The final Law Update of 2022 is here, and it’s packed full of articles. The double edition features two focus areas, first is a spotlight on Energy and Resources and second we feature a collection of articles on Transport and Logistics. The developments occurring in these sectors in the MENA region are unprecedented and our lawyers cover vast themes for you.
The Energy and Resources focus features topics such as diversifying energy resources, solar PV, mining in the Middle East, renewable energy and green hydrogen. From a transport perspective, we draw attention to the Bahrain metro project, discuss the challenges and remedies associated with the repossession of an aircraft, and there is advice on what to consider should a party vary the terms of a shipping contract.
This edition navigates you through updates from across jurisdictions such as, Oman, Jordan, Saudi Arabia, Egypt, Iraq, Qatar, and the UAE. Each article is timely and provides insights into legal issues and cases that are affecting these sectors across the region.Read the full edition
The healthcare sector in Abu Dhabi has become subject to regulation on the use of Artificial Intelligence (‘AI”) technologies that should set a good foundation for promoting efficiency and effectiveness of AI in the medical field locally.
The extent of the innovation in healthcare that will be unlocked by continued advancements in AI is only really just beginning to be explored.
The potential applications for AI technology in the healthcare sector are numerous and exciting. Healthcare providers are exploring the application of AI programs to diagnostics, analysis of lab result and medical record data analysis.
But how exactly do you regulate technology that is always learning and evolving, constantly changing on the fly?
In April 2018, the Department of Health Abu Dhabi (‘DOH’) issued the Policy on Use of Artificial Intelligence (‘AI’) in the Healthcare Sector of the Emirate of Abu Dhabi (“Policy”)
DOH is the first entity in the region to take this step, and the policy also forms part of the implementation of the UAE’s strategy of AI launched in October 2017, which aims at including AI in numerous sectors, including healthcare.
According to a report by Accenture, AI will not only redesign healthcare by enhancing the performance of the healthcare sector but it will also boost the economic growth of the UAE and add US$182 billion to the national economy by 2035.
The Policy defines AI as ‘the mimicking of human thought and cognitive processes to solve complex problems automatically” and “AI Technologies” as “Artificial Intelligence technologies machine learning, distributed intelligent systems, [and] expert systems’.. In other words, computers will be programed to perform tasks that normally require the intervention of a clinician, such as data management, health monitoring, drug creation, and even designing treatment plans.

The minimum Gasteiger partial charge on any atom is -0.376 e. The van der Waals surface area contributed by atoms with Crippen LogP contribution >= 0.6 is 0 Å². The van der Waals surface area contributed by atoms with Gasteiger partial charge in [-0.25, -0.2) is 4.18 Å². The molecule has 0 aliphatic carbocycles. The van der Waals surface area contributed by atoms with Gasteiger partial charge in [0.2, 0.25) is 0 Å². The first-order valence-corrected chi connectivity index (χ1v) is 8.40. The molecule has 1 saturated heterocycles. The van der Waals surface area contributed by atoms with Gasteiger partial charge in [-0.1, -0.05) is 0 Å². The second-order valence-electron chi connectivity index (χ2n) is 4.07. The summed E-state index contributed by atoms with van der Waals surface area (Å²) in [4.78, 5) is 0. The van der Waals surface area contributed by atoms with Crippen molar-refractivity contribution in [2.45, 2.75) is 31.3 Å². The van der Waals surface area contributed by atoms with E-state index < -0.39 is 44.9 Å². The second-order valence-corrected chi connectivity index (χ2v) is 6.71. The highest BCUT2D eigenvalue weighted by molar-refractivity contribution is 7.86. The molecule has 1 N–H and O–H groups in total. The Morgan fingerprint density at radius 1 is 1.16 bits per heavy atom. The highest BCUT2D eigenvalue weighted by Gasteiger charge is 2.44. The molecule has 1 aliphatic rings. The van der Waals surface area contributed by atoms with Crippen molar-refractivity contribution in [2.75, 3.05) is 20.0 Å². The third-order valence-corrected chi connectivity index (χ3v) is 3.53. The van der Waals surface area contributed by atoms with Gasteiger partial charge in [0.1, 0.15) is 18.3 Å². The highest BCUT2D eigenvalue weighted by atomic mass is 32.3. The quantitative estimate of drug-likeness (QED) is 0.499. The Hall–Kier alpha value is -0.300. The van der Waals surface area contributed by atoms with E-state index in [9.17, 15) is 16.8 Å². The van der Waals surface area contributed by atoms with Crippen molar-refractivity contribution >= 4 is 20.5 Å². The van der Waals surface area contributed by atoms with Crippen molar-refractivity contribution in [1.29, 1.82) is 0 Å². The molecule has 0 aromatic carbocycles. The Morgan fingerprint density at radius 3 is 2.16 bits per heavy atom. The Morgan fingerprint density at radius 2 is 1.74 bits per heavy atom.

The Policy’s vision statement is to encourage the use of AI to enhance the reach, performance and precision of healthcare related services and minimize any potential risks to patient safety.
Additionally, the Policy’s goal is to encourage the safe and secure use of AI in healthcare management.
The Policy applies to:
The Policy does leave to some regulatory decisions on a number of key elements to be determined in the future. These mainly include safety, responsibility of AI use, privacy and security, transparency, and ethical implication of AI in healthcare.
Despite this, the essential requirements of an effective AI in healthcare framework are addressed by the Policy.
In particular, the Policy sets out minimum acceptable requirements that the DOH expects for AI (and its tools) introduced in Abu Dhabi, which includes
A set of requirements for healthcare end-users, other than patients, are also featured. Such users will be required to, among other things;
Any breach of the Policy will lead to appropriate sanctions that the DOH may impose. This could be the result of the implementation of a monitoring and evaluation framework that would target anyone to which this policy applies.
The DOH has also foreseen possible changes and improvement to the Policy when the Department’s monitoring and evaluation shows necessity for such steps. Monitoring compliance with the Policy will be carried out through audit inspections and through reports received from healthcare end-users. These will target the evaluation of inputs, activities, outputs and outcomes to be able to determine the effectiveness of the Policy.
End-users, other than patients, will also play a role in this evaluation, since they will be required to report all known or suspected incidents or deficiencies related to AI and any issues arising from its implementation that could affect patient safety.
How exactly this Policy will aid the use of AI in revolutionising the healthcare sector is still to be determined, but what is certain is that the DOH started the necessary steps needed for an AI regulatory framework to be effectively implemented.
The policy reflects DOH’s recognition of the critical role AI can play and the benefits to be gained from its use in in healthcare. To support and encourage the use of AI in healthcare, clear regulatory frameworks must be created, following which companies can create the compliance structures necessary to ensure smooth and compliant adoption of AI into healthcare.
Further implementing frameworks are expected from the DOH and we will continue to monitor these. Should you require any advice concerning the new AI policy, our Healthcare Practice Group would be happy to assist.